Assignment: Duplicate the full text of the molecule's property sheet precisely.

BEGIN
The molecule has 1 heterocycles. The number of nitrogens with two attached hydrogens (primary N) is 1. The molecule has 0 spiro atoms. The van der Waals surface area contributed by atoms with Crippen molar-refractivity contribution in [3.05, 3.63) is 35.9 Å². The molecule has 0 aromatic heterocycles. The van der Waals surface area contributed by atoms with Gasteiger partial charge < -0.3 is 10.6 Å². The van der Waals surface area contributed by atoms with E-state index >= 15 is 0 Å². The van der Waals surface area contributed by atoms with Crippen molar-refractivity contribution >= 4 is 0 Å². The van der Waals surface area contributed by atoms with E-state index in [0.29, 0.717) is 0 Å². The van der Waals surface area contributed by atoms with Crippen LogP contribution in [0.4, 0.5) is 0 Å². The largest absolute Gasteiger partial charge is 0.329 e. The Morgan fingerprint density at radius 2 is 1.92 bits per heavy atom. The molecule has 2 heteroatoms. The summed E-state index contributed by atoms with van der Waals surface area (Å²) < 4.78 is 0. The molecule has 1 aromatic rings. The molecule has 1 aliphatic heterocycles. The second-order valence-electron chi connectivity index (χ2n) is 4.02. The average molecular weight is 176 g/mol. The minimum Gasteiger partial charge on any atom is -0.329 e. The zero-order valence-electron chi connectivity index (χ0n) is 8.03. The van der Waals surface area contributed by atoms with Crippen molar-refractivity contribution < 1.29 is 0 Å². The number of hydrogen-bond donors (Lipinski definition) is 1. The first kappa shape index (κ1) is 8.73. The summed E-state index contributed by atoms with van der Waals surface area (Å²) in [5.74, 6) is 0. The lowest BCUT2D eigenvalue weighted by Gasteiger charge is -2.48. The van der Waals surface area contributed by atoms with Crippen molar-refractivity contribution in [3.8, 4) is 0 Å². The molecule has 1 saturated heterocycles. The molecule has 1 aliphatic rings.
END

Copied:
The molecule has 1 heterocycles. The number of nitrogens with two attached hydrogens (primary N) is 1. The molecule has 0 spiro atoms. The van der Waals surface area contributed by atoms with Crippen molar-refractivity contribution in [3.05, 3.63) is 35.9 Å². The molecule has 0 aromatic heterocycles. The van der Waals surface area contributed by atoms with Gasteiger partial charge < -0.3 is 10.6 Å². The van der Waals surface area contributed by atoms with E-state index >= 15 is 0 Å². The van der Waals surface area contributed by atoms with Crippen molar-refractivity contribution >= 4 is 0 Å². The van der Waals surface area contributed by atoms with E-state index in [0.29, 0.717) is 0 Å². The van der Waals surface area contributed by atoms with Crippen LogP contribution in [0.4, 0.5) is 0 Å². The largest absolute Gasteiger partial charge is 0.329 e. The Morgan fingerprint density at radius 2 is 1.92 bits per heavy atom. The molecule has 2 heteroatoms. The summed E-state index contributed by atoms with van der Waals surface area (Å²) < 4.78 is 0. The molecule has 1 aromatic rings. The molecule has 1 aliphatic heterocycles. The second-order valence-electron chi connectivity index (χ2n) is 4.02. The average molecular weight is 176 g/mol. The minimum Gasteiger partial charge on any atom is -0.329 e. The zero-order valence-electron chi connectivity index (χ0n) is 8.03. The van der Waals surface area contributed by atoms with Crippen molar-refractivity contribution < 1.29 is 0 Å². The number of hydrogen-bond donors (Lipinski definition) is 1. The first kappa shape index (κ1) is 8.73. The summed E-state index contributed by atoms with van der Waals surface area (Å²) in [5.74, 6) is 0. The lowest BCUT2D eigenvalue weighted by Gasteiger charge is -2.48. The van der Waals surface area contributed by atoms with Crippen molar-refractivity contribution in [3.8, 4) is 0 Å². The molecule has 1 saturated heterocycles. The molecule has 1 aliphatic rings.